Corten (or Cor-Ten) steel is a trade name for a type of structural steel, but its popularity has meant the name Corten steel has become synonymous with the generic term ‘weathering steel’. It’s popularity also resulted in equivalent specifications of Corten steel being developed for most application areas.

An alloy steel consisting of copper and chromium, Corten steel exhibits an improved level of resistance to weathering conditions compared to other unalloyed steels. The chemical composition of the steel results in a ‘rust-like’ appearance on the outer layer, which provides further protection against the elements.

The protective layer constantly reacts to pollutants in the atmosphere, developing and regenerating over time. This makes the steel long lasting, economical, and it can be recycled easily. The finish is often considered to be aesthetically pleasing, and it has been used by many high-profile architects for some of the most impressive steel structures around the world.

This blog post will look at some of the Corten steel structures around the world.

The Angel of the North – Gateshead, United Kingdom

The Angel of the North is a Corten steel structure of an angel that stands 66ft tall and 177ft wide on a hill in Gateshead, United Kingdom. Completed in 1998, the structure has become iconic as a symbol of the North of England.

Corten steel was the perfect choice for The Angel of the North, due to the extreme weather conditions that can be experienced where it stands. The structure is built to withstand winds of up to 100mph and will last for over 100 years. The Corten steel also provides The Angel of the North with its recognisable ‘rusty red’ colour.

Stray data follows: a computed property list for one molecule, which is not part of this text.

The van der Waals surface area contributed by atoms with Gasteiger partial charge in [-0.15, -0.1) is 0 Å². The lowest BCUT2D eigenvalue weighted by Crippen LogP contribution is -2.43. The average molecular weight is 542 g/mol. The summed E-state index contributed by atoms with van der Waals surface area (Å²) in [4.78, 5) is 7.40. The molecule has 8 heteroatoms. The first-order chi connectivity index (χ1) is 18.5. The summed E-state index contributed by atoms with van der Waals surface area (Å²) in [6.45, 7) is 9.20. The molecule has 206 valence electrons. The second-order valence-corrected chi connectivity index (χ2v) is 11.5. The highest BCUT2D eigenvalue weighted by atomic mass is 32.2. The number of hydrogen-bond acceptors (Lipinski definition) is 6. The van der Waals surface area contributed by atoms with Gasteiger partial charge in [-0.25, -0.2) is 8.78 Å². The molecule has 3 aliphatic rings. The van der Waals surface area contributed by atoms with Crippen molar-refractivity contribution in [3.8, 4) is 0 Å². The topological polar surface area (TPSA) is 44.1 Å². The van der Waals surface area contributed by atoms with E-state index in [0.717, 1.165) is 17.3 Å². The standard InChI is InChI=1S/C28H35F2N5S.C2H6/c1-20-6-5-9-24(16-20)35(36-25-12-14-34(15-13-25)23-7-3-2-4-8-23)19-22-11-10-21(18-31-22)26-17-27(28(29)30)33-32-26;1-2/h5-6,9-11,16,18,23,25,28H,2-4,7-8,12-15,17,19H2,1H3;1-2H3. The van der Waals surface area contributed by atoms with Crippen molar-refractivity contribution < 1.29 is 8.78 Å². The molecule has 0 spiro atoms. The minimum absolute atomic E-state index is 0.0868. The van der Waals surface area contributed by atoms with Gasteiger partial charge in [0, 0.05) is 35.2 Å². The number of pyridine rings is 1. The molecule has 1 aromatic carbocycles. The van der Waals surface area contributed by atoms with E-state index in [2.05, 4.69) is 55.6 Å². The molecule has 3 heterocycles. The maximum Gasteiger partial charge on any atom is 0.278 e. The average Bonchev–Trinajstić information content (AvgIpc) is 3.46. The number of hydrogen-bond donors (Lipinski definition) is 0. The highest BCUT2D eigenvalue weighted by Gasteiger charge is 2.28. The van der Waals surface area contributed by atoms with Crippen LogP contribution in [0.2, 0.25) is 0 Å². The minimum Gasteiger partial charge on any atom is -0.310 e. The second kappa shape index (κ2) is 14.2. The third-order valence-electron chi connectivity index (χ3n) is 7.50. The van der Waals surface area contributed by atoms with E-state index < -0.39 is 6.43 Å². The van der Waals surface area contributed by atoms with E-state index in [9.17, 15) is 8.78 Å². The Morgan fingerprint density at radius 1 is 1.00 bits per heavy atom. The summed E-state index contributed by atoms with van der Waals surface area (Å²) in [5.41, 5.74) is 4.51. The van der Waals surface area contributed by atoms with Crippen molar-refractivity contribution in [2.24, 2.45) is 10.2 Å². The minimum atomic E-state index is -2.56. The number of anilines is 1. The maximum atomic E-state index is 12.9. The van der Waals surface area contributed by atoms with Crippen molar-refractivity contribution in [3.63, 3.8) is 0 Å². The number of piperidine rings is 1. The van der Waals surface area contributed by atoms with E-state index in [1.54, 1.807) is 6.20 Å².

Echigo-Matsunoyama Museum of Natural Science – Tokamachi, Japan

The Echigo-Matsunoyama Museum of Natural Science is a facility in Japan dedicated to research and educational activities in the field of natural science. One of the reasons that Corten steel was chosen for the construction of the building was an aesthetic one – the designer wanted the building to look like a ruin.

The other reason Corten steel was chosen was due to the extreme weather conditions of Tokamachi. During the winter seasons, the snow can reach 23 feet, leaving the building almost entirely covered in snow.

Energy Farm Visitors Centre – Atacama Desert, Chile

The Atacama Desert in Chile is the world driest place, so it is generally inhospitable, although it has become a popular tourist destination to visit due to its incredible beauty. In response to the increased tourist appeal, a visitor’s centre was built.

The roofs and facades of the building were all clad in Corten steel to create the image of the building being a giant rock of molten steel in the desert. The steel also has protective properties against the harsh winds and the glare of the sun.

Corten Steel from Masteel

Masteel UK Ltd are suppliers of a range of different grades of Corten steel for a range of applications. If you would like any more information about Corten steel and the grades we have available please contact us.